Volunteer fire and emergency service runs in the blood of some Hopewell Valley families. You’ll find just that in “Meet the Firefighting Families of Hopewell Valley,” a four-part series in which you’ll meet several of them!
Part 1: At the Pennington Fire Company, everyone predicts a day when the Demareski boys and their dad will fully crew a fire engine all by themselves.
Part 2: Union Fire Company & Rescue Squad husband-and-wife team David and Julie Crum each followed multiple generations into their volunteer life-saving and leadership roles;
Part 3: Hopewell Fire Department & Emergency Medical Unit’s fire house is the second home of more than a dozen Toths; and
Part 4: Volunteer with Relatives or Without. A Second Family Awaits
Part II: He Fights Fires, She Helps Keep Union Fire Company Running
David and Julie Crum both grew up in the company of first responders.
David’s grandfather was chief in Lambertville. His father, Edward, was a Union Fire Company volunteer for about 30 years, and his aunt Janet, a former UFCRS Rescue Squad officer, is now active with the UFCRS Auxiliary, as is his sister Rebecca. David joined UFCRS two decades ago as a teenager and is now a firefighter and EMT.
Julie’s dad, Edward is a former fire chief for Upper Makefield, and her mom, Karen, a former UFCRS Rescue Squad captain. She went to her first fire as an infant – they were out as a family when the tones dropped. Her brother, Edward Jr., is an EMS battalion chief in Bensalem. Julie joined the UFCRS Auxiliary two years ago, and is now auxiliary secretary and UFCRS second vice president on the administrative side.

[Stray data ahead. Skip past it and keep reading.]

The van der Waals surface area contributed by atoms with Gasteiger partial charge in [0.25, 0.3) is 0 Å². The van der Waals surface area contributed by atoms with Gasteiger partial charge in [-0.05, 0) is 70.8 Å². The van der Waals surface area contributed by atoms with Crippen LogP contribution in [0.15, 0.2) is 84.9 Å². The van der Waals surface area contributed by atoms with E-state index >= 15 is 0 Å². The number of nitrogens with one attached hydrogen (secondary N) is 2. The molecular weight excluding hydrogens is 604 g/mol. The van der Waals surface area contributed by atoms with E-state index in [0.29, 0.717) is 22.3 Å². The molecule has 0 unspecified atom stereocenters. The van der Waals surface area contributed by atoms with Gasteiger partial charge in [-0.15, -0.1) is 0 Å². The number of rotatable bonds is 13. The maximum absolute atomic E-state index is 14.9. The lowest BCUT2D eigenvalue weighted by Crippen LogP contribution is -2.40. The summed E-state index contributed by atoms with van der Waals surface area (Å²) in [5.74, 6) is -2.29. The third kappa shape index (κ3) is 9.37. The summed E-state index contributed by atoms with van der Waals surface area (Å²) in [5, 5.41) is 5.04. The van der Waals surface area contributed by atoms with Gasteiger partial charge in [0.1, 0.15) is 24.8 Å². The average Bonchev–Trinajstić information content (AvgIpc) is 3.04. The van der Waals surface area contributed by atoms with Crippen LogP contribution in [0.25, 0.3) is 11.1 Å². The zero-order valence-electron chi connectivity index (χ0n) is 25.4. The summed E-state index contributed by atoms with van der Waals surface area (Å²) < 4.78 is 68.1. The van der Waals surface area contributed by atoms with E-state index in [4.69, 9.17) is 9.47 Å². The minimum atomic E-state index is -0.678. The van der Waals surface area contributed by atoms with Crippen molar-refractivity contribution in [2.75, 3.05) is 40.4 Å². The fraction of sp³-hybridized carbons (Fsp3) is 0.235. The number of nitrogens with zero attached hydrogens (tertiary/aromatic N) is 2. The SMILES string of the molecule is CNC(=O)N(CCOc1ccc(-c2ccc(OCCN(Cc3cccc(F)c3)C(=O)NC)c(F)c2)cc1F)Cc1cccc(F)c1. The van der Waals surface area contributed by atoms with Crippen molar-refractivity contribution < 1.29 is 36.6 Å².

The excitement of training and the adrenaline of emergency response are big membership rewards for David. “It’s fun, and it’s always a learning experience,” he said.
Members, new and experienced, learn from each other, he explained. No experience is necessary to be a part of it. “There are classes for everything – firefighting, emergency medical technician training, and everything in between. And the fire company pays for members’ classes – all you really have to spend is time.”
There are also important, non-emergency roles that require much less training, Julie said. “All you need is to be a good person who wants to help. You can help by working the cash register at the door of the pancake breakfast, taking flowers to customer’s cars during the flower sale, bringing food to the sation during long calls, and everything in between.”
The Crums’ daughter, Violet, 3, already loves the firehouse, especially when she gets to help clean the trucks. “She asks to go to the firehouse all of the time,” Julie said.
Stay tuned for more in this series and thank you to all our first responders!
You and your family can be an integral part of the Hopewell Valley volunteer firefighter and EMS family. For more information, please visit www.ProtectHopewellValley.com, or call Matthew Martin at 609-537-0287
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